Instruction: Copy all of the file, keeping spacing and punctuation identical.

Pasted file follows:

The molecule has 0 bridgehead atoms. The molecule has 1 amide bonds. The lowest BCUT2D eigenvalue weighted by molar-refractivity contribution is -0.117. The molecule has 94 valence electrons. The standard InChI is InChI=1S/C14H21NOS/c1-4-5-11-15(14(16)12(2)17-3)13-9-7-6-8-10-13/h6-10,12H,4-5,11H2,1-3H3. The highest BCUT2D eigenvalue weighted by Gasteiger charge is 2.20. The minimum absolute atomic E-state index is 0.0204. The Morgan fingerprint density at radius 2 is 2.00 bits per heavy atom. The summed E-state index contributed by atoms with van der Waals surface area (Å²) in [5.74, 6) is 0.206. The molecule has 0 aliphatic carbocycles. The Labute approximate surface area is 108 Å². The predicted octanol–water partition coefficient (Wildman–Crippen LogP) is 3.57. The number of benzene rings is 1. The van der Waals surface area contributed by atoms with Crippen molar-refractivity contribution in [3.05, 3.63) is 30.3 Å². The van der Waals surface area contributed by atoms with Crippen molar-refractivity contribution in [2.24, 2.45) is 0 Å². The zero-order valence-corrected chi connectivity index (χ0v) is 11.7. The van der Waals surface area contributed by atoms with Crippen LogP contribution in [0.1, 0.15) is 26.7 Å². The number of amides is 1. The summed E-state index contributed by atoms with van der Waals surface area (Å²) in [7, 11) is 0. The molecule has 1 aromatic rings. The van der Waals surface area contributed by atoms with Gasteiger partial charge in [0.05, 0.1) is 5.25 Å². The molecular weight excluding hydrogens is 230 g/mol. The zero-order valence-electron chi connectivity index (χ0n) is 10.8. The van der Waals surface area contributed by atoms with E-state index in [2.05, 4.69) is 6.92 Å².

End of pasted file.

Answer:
The molecule has 0 bridgehead atoms. The molecule has 1 amide bonds. The lowest BCUT2D eigenvalue weighted by molar-refractivity contribution is -0.117. The molecule has 94 valence electrons. The standard InChI is InChI=1S/C14H21NOS/c1-4-5-11-15(14(16)12(2)17-3)13-9-7-6-8-10-13/h6-10,12H,4-5,11H2,1-3H3. The highest BCUT2D eigenvalue weighted by Gasteiger charge is 2.20. The minimum absolute atomic E-state index is 0.0204. The Morgan fingerprint density at radius 2 is 2.00 bits per heavy atom. The summed E-state index contributed by atoms with van der Waals surface area (Å²) in [5.74, 6) is 0.206. The molecule has 0 aliphatic carbocycles. The Labute approximate surface area is 108 Å². The predicted octanol–water partition coefficient (Wildman–Crippen LogP) is 3.57. The number of benzene rings is 1. The van der Waals surface area contributed by atoms with Crippen molar-refractivity contribution in [3.05, 3.63) is 30.3 Å². The van der Waals surface area contributed by atoms with Crippen molar-refractivity contribution in [2.24, 2.45) is 0 Å². The zero-order valence-corrected chi connectivity index (χ0v) is 11.7. The van der Waals surface area contributed by atoms with Crippen LogP contribution in [0.1, 0.15) is 26.7 Å². The number of amides is 1. The summed E-state index contributed by atoms with van der Waals surface area (Å²) in [7, 11) is 0. The molecule has 1 aromatic rings. The van der Waals surface area contributed by atoms with Gasteiger partial charge in [0.05, 0.1) is 5.25 Å². The molecular weight excluding hydrogens is 230 g/mol. The zero-order valence-electron chi connectivity index (χ0n) is 10.8. The van der Waals surface area contributed by atoms with E-state index in [2.05, 4.69) is 6.92 Å².